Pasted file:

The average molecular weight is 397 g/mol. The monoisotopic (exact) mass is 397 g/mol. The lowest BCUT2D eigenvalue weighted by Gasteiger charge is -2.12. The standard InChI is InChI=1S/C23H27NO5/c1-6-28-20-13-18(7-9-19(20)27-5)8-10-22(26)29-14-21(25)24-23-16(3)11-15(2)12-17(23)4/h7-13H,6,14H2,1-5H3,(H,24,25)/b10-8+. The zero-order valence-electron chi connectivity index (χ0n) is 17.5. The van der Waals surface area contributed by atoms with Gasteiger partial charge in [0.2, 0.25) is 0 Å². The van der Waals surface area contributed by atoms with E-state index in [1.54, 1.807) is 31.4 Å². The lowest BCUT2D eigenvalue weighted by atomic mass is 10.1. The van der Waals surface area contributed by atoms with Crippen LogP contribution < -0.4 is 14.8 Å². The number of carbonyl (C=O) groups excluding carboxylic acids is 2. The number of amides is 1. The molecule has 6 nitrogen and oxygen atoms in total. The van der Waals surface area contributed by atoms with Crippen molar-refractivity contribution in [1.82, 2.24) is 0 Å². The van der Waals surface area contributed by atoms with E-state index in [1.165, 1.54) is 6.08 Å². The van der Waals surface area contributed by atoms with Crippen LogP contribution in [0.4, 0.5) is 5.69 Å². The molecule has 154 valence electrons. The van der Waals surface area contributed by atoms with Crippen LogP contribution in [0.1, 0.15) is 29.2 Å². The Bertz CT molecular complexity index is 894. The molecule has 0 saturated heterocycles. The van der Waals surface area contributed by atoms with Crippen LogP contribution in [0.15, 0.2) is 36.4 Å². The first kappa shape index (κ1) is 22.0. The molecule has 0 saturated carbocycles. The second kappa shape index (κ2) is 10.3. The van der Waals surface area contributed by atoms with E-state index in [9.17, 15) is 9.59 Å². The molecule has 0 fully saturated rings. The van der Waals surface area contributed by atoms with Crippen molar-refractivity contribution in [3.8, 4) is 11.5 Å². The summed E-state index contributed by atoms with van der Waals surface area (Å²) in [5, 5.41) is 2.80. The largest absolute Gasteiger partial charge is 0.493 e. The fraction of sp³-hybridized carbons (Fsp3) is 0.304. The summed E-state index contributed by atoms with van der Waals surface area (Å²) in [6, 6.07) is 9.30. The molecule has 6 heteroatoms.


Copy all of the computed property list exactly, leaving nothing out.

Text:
The average molecular weight is 397 g/mol. The monoisotopic (exact) mass is 397 g/mol. The lowest BCUT2D eigenvalue weighted by Gasteiger charge is -2.12. The standard InChI is InChI=1S/C23H27NO5/c1-6-28-20-13-18(7-9-19(20)27-5)8-10-22(26)29-14-21(25)24-23-16(3)11-15(2)12-17(23)4/h7-13H,6,14H2,1-5H3,(H,24,25)/b10-8+. The zero-order valence-electron chi connectivity index (χ0n) is 17.5. The van der Waals surface area contributed by atoms with Gasteiger partial charge in [0.2, 0.25) is 0 Å². The van der Waals surface area contributed by atoms with E-state index in [1.54, 1.807) is 31.4 Å². The lowest BCUT2D eigenvalue weighted by atomic mass is 10.1. The van der Waals surface area contributed by atoms with Crippen LogP contribution < -0.4 is 14.8 Å². The number of carbonyl (C=O) groups excluding carboxylic acids is 2. The number of amides is 1. The molecule has 6 nitrogen and oxygen atoms in total. The van der Waals surface area contributed by atoms with Crippen molar-refractivity contribution in [1.82, 2.24) is 0 Å². The van der Waals surface area contributed by atoms with E-state index in [1.165, 1.54) is 6.08 Å². The van der Waals surface area contributed by atoms with Crippen LogP contribution in [0.4, 0.5) is 5.69 Å². The molecule has 154 valence electrons. The van der Waals surface area contributed by atoms with Crippen LogP contribution in [0.1, 0.15) is 29.2 Å². The Bertz CT molecular complexity index is 894. The molecule has 0 saturated heterocycles. The van der Waals surface area contributed by atoms with Crippen LogP contribution in [0.15, 0.2) is 36.4 Å². The first kappa shape index (κ1) is 22.0. The molecule has 0 saturated carbocycles. The second kappa shape index (κ2) is 10.3. The van der Waals surface area contributed by atoms with E-state index in [9.17, 15) is 9.59 Å². The molecule has 0 fully saturated rings. The van der Waals surface area contributed by atoms with Crippen molar-refractivity contribution in [3.8, 4) is 11.5 Å². The summed E-state index contributed by atoms with van der Waals surface area (Å²) in [5, 5.41) is 2.80. The largest absolute Gasteiger partial charge is 0.493 e. The fraction of sp³-hybridized carbons (Fsp3) is 0.304. The summed E-state index contributed by atoms with van der Waals surface area (Å²) in [6, 6.07) is 9.30. The molecule has 6 heteroatoms.